Early this year, Ball Aerospace delivered a cryostat to the University of Arizona (U of A) for NASA’s Galactic/Extragalactic Ultralong-Duration Balloon Spectroscopic Terahertz Observatory (GUSTO). GUSTO is a long-duration balloon mission that will map out parts of the Milky Way and Large Magellanic Cloud galaxies to determine the life cycle of interstellar gas, witness the formation and destruction of star-forming clouds and understand the dynamics and gas flow in the vicinity of the center of the Milky Way. The Ball-built cryostat is a low heat leak dewar that contains liquid helium and is designed to keep the GUSTO instrument cool during the entire length of the planned balloon flight.
Cold Facts spoke with Ball’s David Glaister, Cryogenics Department manager, and Gary Mills, GUSTO technical lead, regarding the cryostat development.
“GUSTO is a terahertz observatory on a helium balloon in the Antarctic,” Glaister explains. “The atmosphere is low humidity and is ‘pulled down’ in that region for good astronomy conditions. The wind circulation around the continent brings the balloon back around to the launch site every 14 days, give or take about 100 km.”
Observing at a terahertz wavelength means that the instrument has to be cooled below 4.5 K. “Arizona’s Dr. Chris Walker, GUSTO mission principal investigator, was having trouble keeping the system at the necessary temperature for more than a couple of hours,” Glaister adds. “Ball has designed systems that last for years, so Walker and his team reached out for help.”
Ball’s aerospace cryogenics experience started with the Gemini and Apollo missions, leading to one of the largest bodies of cryogenic work in the industry. Glaister and Mills have worked together on space applications in the past on other 4 K systems. They’d even worked with U of A in the past.
“Our biggest problem is heat leak,” Mills states. “The dewar uses a Sunpower (CSA CSM) cryocooler to help cool the outer vapor cooled shield, removing 8 watts at 70 K. We used enthalpy from the cold gaseous helium to cool the outer and inner shields and relied on Ball’s MLI Center for Excellence to make struts and supports on our heritage systems. We had to reduce parasitic for wiring and tubing, but that was about it.”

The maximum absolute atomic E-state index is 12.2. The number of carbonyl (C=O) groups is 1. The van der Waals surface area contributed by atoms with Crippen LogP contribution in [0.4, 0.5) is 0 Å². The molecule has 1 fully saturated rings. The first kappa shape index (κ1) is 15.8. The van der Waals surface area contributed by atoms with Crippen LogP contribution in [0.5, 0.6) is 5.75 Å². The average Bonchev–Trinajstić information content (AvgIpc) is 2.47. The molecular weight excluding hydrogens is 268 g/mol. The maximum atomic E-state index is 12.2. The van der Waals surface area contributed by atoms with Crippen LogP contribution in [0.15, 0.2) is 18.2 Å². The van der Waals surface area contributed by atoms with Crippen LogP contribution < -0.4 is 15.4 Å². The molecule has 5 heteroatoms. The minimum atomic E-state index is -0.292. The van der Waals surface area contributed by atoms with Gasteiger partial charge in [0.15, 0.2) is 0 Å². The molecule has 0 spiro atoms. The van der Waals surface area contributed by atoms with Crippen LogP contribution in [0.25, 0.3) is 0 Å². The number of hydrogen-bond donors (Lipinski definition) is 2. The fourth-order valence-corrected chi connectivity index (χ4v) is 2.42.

“The tank and vacuum shell are from Meyer (CSA CSM),” Glaister adds. “External fixtures were made by Cryofab (CSA CSM) while American Magnetics (CSA CSM) added a superconducting liquid level probe and Lake Shore Cryotronics (CSA CSM) supplied the silicon diodes. Almost everything else was built in-house at Ball.”
Managed by Leslie Buchanan from Ball’s Civil Space business unit, with lead designer Brian Buchholtz, the dewar qualification testing was done at Ball’s cryo test facility.
According to Mills, the first helium fill had very high heat leak and boiloff. “Thermoacoustic oscillations were to blame,” he says. “We used existing research to design a damper for the system that had 600 milliwatts in heat leak. With a little fine tuning, our final tests showed 44 milliwatts of heat leak, which would give the system 103 days of operational time—which more than met the requirement.”
The dewar has been delivered to U of A, which is installing final flight instruments and conducting tests. GUSTO, which is part of NASA’s Astrophysics Explorers Program, is scheduled to launch from Antarctica in 2021. Only one flight is currently planned but there is a possibility for a re-flight. Johns Hopkins University’s Applied Physics Laboratory will provide the mission operations.
Ball has more than 60 years of experience developing cryogenic spaceflight systems. This cryogenic experience includes cryogenic cooling systems such as cryostats, cryoradiators, cryocoolers and thermoelectric coolers. For example, Ball developed the cryocooler for NASA’s Thermal Infrared Sensor-1 (TIRS-1) and TIRS-2 and the cryoradiators for the James Webb Space Telescope (JWST). TIRS-1 is flying onboard Landsat 8 and Ball delivered the TIRS-2 cryocooler in 2018 to NASA Goddard for the Landsat 9 satellite.
“We’d like to continue to support Chris on future Antarctic stuff, especially because he wants to take this research to space to look at the origins of the universe,” Glaister summarizes. “If they’re in space, we’d have to go to cryogenic refrigerator systems, which we also build. So, the future challenge is applying this technology to the environment of space.”